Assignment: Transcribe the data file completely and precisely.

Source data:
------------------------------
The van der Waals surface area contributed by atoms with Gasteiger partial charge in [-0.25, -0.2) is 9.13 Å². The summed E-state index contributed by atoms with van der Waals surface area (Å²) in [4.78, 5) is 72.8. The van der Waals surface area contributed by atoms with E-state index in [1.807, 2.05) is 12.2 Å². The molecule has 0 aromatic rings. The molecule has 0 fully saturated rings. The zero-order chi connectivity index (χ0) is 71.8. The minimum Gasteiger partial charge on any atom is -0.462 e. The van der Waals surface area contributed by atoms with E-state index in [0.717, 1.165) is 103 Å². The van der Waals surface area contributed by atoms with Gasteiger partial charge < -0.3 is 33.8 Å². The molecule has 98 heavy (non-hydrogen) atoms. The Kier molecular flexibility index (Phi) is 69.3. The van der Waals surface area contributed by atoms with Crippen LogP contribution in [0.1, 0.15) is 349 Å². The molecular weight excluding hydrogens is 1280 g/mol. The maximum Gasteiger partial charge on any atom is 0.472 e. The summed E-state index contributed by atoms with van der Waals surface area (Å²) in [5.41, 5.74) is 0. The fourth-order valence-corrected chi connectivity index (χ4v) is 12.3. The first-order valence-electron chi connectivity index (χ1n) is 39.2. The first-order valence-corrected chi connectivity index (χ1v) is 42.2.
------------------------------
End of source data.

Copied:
The van der Waals surface area contributed by atoms with Gasteiger partial charge in [-0.25, -0.2) is 9.13 Å². The summed E-state index contributed by atoms with van der Waals surface area (Å²) in [4.78, 5) is 72.8. The van der Waals surface area contributed by atoms with E-state index in [1.807, 2.05) is 12.2 Å². The molecule has 0 aromatic rings. The molecule has 0 fully saturated rings. The zero-order chi connectivity index (χ0) is 71.8. The minimum Gasteiger partial charge on any atom is -0.462 e. The van der Waals surface area contributed by atoms with E-state index in [0.717, 1.165) is 103 Å². The van der Waals surface area contributed by atoms with Gasteiger partial charge < -0.3 is 33.8 Å². The molecule has 98 heavy (non-hydrogen) atoms. The Kier molecular flexibility index (Phi) is 69.3. The van der Waals surface area contributed by atoms with Crippen LogP contribution in [0.1, 0.15) is 349 Å². The molecular weight excluding hydrogens is 1280 g/mol. The maximum Gasteiger partial charge on any atom is 0.472 e. The summed E-state index contributed by atoms with van der Waals surface area (Å²) in [5.41, 5.74) is 0. The fourth-order valence-corrected chi connectivity index (χ4v) is 12.3. The first-order valence-electron chi connectivity index (χ1n) is 39.2. The first-order valence-corrected chi connectivity index (χ1v) is 42.2.